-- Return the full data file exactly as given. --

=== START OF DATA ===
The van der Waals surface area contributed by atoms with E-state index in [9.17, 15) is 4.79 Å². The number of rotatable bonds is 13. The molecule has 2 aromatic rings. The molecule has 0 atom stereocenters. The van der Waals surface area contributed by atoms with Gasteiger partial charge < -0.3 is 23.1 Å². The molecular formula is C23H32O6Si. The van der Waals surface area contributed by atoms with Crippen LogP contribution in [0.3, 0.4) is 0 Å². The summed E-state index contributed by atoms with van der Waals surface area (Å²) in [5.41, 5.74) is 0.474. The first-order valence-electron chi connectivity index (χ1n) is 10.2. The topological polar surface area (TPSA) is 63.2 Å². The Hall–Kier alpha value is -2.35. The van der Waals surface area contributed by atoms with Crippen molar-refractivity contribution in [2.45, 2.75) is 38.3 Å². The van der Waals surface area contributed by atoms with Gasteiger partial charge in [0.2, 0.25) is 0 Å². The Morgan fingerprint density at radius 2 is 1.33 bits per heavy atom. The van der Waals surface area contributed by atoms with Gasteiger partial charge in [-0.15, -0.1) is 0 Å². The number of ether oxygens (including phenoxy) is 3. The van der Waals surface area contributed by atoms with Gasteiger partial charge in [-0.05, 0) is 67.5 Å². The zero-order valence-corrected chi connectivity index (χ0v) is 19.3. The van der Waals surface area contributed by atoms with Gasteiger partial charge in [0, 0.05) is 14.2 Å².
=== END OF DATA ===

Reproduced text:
The van der Waals surface area contributed by atoms with E-state index in [9.17, 15) is 4.79 Å². The number of rotatable bonds is 13. The molecule has 2 aromatic rings. The molecule has 0 atom stereocenters. The van der Waals surface area contributed by atoms with Gasteiger partial charge < -0.3 is 23.1 Å². The molecular formula is C23H32O6Si. The van der Waals surface area contributed by atoms with Crippen LogP contribution in [0.3, 0.4) is 0 Å². The summed E-state index contributed by atoms with van der Waals surface area (Å²) in [5.41, 5.74) is 0.474. The first-order valence-electron chi connectivity index (χ1n) is 10.2. The topological polar surface area (TPSA) is 63.2 Å². The Hall–Kier alpha value is -2.35. The van der Waals surface area contributed by atoms with Crippen molar-refractivity contribution in [2.45, 2.75) is 38.3 Å². The van der Waals surface area contributed by atoms with Gasteiger partial charge in [0.2, 0.25) is 0 Å². The Morgan fingerprint density at radius 2 is 1.33 bits per heavy atom. The van der Waals surface area contributed by atoms with Gasteiger partial charge in [-0.15, -0.1) is 0 Å². The number of ether oxygens (including phenoxy) is 3. The van der Waals surface area contributed by atoms with Gasteiger partial charge in [-0.05, 0) is 67.5 Å². The zero-order valence-corrected chi connectivity index (χ0v) is 19.3. The van der Waals surface area contributed by atoms with Gasteiger partial charge in [0, 0.05) is 14.2 Å².